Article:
Located at least 1.6 billion miles away from Earth, Uranus is not usually visible with the naked eye and was the first planet discovered through the use of a telescope. Due to the planet’s axial tilt, it can seem as if the planet is rolling on its side during its 84 (Earth) year journey around the Sun. As a result of this tilt, the poles receive more sunlight than the equatorial regions.
Voyager 2, which is the only spacecraft to flow past Uranus, returned the first close-up images of the planet, its moons, and its rings in 1986. Uranus has 2 sets of rings that were probably formed when the planet’s moons were broken up in some impact.
The 27 moons of Uranus are not named after Greek mythology, rather they are named after characters from the works of William Shakespeare and Alexander Pope with the 5 main satellites being Miranda (from Shakespeare’s The Tempest), Ariel (named for both The Tempest and Pope’s The Rape of the Lock), Umbriel (from The Rape of the Lock), Titania, and Oberon (named for the fairy queen and king from Shakespeare’s A Midsummer’s Night Dream). All of these moons are known to be frozen with dark surfaces.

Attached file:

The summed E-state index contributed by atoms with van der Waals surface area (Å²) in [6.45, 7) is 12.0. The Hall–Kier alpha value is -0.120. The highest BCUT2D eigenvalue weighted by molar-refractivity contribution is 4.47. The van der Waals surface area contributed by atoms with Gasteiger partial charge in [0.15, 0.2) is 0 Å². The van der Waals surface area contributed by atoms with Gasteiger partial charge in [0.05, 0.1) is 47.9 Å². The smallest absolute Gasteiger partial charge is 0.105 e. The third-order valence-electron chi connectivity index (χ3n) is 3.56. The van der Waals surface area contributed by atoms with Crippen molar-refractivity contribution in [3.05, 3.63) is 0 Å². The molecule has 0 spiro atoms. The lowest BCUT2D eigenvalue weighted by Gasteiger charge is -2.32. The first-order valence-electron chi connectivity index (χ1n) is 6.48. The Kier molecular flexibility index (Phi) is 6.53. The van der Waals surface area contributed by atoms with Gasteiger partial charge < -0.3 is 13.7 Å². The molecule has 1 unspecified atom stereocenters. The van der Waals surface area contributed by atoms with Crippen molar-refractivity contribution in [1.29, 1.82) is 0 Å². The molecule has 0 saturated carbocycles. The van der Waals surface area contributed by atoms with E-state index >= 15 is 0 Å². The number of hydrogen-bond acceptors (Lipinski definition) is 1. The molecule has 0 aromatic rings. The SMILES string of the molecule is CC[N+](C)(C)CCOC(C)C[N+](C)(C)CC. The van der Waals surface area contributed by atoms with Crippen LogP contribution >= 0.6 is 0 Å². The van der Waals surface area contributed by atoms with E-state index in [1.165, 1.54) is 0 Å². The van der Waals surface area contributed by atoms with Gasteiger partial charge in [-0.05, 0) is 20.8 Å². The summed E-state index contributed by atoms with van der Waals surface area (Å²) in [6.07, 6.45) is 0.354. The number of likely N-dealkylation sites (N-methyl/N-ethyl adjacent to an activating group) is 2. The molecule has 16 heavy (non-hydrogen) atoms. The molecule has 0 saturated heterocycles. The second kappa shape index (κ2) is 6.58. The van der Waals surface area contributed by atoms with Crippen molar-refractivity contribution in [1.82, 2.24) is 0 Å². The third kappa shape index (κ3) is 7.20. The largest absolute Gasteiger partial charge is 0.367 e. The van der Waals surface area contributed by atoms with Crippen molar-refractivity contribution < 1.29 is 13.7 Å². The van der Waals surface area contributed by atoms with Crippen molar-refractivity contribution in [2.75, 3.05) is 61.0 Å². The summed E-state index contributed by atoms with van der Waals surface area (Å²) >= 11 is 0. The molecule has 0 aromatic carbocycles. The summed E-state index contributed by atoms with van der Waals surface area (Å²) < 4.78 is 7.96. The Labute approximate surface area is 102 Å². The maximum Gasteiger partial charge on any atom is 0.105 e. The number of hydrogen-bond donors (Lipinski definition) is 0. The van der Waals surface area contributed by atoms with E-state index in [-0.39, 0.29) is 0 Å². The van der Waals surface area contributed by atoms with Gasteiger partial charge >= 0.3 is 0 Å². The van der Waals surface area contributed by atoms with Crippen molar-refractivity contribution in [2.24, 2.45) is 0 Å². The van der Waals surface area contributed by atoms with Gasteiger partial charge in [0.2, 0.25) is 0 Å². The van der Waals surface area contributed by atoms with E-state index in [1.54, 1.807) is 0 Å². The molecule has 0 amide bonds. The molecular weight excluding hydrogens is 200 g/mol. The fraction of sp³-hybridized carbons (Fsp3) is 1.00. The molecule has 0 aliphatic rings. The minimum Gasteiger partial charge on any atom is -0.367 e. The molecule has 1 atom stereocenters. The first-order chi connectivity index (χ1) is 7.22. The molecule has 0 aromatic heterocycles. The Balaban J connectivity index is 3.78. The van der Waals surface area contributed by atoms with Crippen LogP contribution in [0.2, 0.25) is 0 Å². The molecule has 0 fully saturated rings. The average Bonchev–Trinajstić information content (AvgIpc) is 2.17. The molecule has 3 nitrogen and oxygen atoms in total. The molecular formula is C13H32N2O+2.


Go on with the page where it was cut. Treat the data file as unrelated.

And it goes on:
Uranus is one of the big gas giants, but is referred to as an “ice giant.” While its upper layer is hydrogen mixed with helium, like Saturn and Jupiter, the atmosphere contains more ices, such as water, ammonia, and methane, and the interior is mainly composed of rock and ice.
Although it is not the farthest planet from the Sun, Uranus actually has the coldest atmosphere in the Solar System with a minimum atmospheric temperature of -371 degrees Fahrenheit.
While there isn’t much of interest occurring on the planet’s surface, 2014 was a year of extreme storm activity on Uranus, according to researchers. They reported that all storms were in the northern hemisphere and one storm was incredibly bright, reflecting 30% as much light as the rest of the planet.
Since 2007, when the Sun shined directly on Uranus’ equator and lit up both poles, the planet has become more active, although scientists are unsure why there was a peak in activity in August 2014.
Uranus is has a mass of 86,810,300,000,000,000 billion kg, which is 14.5 times larger than that of Earth. Discovered in 1781, it is 19.22 AU and has 27 moons orbiting around it. Its temperature is around -190 °C.